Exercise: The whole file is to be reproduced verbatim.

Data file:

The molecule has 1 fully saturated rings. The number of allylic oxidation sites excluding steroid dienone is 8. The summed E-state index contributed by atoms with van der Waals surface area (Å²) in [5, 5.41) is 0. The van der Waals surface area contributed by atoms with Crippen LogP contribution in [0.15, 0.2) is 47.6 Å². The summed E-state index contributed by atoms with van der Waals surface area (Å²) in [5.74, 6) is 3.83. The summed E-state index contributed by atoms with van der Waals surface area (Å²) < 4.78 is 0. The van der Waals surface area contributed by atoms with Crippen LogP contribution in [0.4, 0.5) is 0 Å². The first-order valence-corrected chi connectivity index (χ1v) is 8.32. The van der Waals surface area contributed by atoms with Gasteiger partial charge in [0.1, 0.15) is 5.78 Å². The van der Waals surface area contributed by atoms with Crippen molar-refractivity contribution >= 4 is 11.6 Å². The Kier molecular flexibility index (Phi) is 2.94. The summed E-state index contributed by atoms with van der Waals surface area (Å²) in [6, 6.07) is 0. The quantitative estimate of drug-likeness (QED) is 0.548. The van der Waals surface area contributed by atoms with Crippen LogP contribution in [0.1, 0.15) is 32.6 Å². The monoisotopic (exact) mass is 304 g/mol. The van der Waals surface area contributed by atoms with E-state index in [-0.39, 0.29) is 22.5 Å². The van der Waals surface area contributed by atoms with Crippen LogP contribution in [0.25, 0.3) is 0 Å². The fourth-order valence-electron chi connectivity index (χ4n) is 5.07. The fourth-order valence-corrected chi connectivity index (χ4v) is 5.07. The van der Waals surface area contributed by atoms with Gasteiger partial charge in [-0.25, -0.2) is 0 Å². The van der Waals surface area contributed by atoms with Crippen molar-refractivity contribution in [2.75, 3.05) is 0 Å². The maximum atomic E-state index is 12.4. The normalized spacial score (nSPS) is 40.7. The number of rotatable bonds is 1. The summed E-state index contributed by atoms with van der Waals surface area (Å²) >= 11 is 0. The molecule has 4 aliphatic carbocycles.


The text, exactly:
The molecule has 1 fully saturated rings. The number of allylic oxidation sites excluding steroid dienone is 8. The summed E-state index contributed by atoms with van der Waals surface area (Å²) in [5, 5.41) is 0. The van der Waals surface area contributed by atoms with Crippen LogP contribution in [0.15, 0.2) is 47.6 Å². The summed E-state index contributed by atoms with van der Waals surface area (Å²) in [5.74, 6) is 3.83. The summed E-state index contributed by atoms with van der Waals surface area (Å²) < 4.78 is 0. The van der Waals surface area contributed by atoms with Crippen LogP contribution in [0.4, 0.5) is 0 Å². The first-order valence-corrected chi connectivity index (χ1v) is 8.32. The van der Waals surface area contributed by atoms with Gasteiger partial charge in [0.1, 0.15) is 5.78 Å². The van der Waals surface area contributed by atoms with Crippen molar-refractivity contribution >= 4 is 11.6 Å². The Kier molecular flexibility index (Phi) is 2.94. The summed E-state index contributed by atoms with van der Waals surface area (Å²) in [6, 6.07) is 0. The quantitative estimate of drug-likeness (QED) is 0.548. The van der Waals surface area contributed by atoms with Crippen LogP contribution in [0.1, 0.15) is 32.6 Å². The monoisotopic (exact) mass is 304 g/mol. The van der Waals surface area contributed by atoms with E-state index in [-0.39, 0.29) is 22.5 Å². The van der Waals surface area contributed by atoms with Crippen LogP contribution in [0.25, 0.3) is 0 Å². The fourth-order valence-electron chi connectivity index (χ4n) is 5.07. The fourth-order valence-corrected chi connectivity index (χ4v) is 5.07. The van der Waals surface area contributed by atoms with Gasteiger partial charge in [-0.25, -0.2) is 0 Å². The van der Waals surface area contributed by atoms with Crippen molar-refractivity contribution in [2.75, 3.05) is 0 Å². The maximum atomic E-state index is 12.4. The normalized spacial score (nSPS) is 40.7. The number of rotatable bonds is 1. The summed E-state index contributed by atoms with van der Waals surface area (Å²) >= 11 is 0. The molecule has 4 aliphatic carbocycles.